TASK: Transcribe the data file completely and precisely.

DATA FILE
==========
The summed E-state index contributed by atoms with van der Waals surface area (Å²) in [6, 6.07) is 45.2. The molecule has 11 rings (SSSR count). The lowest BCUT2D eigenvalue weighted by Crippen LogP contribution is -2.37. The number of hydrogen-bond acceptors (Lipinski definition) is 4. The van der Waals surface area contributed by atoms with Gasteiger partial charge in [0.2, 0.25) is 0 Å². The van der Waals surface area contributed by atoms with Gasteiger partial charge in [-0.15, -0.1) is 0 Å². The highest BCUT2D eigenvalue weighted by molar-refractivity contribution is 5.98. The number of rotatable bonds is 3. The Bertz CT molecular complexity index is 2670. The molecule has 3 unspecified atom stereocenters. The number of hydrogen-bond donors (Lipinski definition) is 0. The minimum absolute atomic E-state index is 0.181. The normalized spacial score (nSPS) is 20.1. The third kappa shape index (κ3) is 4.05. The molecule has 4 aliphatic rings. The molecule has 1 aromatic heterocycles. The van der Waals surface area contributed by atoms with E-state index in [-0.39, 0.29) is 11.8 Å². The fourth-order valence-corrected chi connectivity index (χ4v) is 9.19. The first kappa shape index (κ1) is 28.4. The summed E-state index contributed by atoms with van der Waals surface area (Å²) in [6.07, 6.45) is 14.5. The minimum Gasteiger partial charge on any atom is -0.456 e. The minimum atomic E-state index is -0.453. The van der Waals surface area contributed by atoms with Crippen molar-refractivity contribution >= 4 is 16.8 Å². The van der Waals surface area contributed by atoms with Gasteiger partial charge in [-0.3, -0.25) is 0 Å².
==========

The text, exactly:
The summed E-state index contributed by atoms with van der Waals surface area (Å²) in [6, 6.07) is 45.2. The molecule has 11 rings (SSSR count). The lowest BCUT2D eigenvalue weighted by Crippen LogP contribution is -2.37. The number of hydrogen-bond acceptors (Lipinski definition) is 4. The van der Waals surface area contributed by atoms with Gasteiger partial charge in [0.2, 0.25) is 0 Å². The van der Waals surface area contributed by atoms with Gasteiger partial charge in [-0.15, -0.1) is 0 Å². The highest BCUT2D eigenvalue weighted by molar-refractivity contribution is 5.98. The number of rotatable bonds is 3. The Bertz CT molecular complexity index is 2670. The molecule has 3 unspecified atom stereocenters. The number of hydrogen-bond donors (Lipinski definition) is 0. The minimum absolute atomic E-state index is 0.181. The normalized spacial score (nSPS) is 20.1. The third kappa shape index (κ3) is 4.05. The molecule has 4 aliphatic rings. The molecule has 1 aromatic heterocycles. The van der Waals surface area contributed by atoms with E-state index in [-0.39, 0.29) is 11.8 Å². The fourth-order valence-corrected chi connectivity index (χ4v) is 9.19. The first kappa shape index (κ1) is 28.4. The summed E-state index contributed by atoms with van der Waals surface area (Å²) in [6.07, 6.45) is 14.5. The minimum Gasteiger partial charge on any atom is -0.456 e. The minimum atomic E-state index is -0.453. The van der Waals surface area contributed by atoms with Crippen molar-refractivity contribution >= 4 is 16.8 Å². The van der Waals surface area contributed by atoms with Gasteiger partial charge in [-0.3, -0.25) is 0 Å².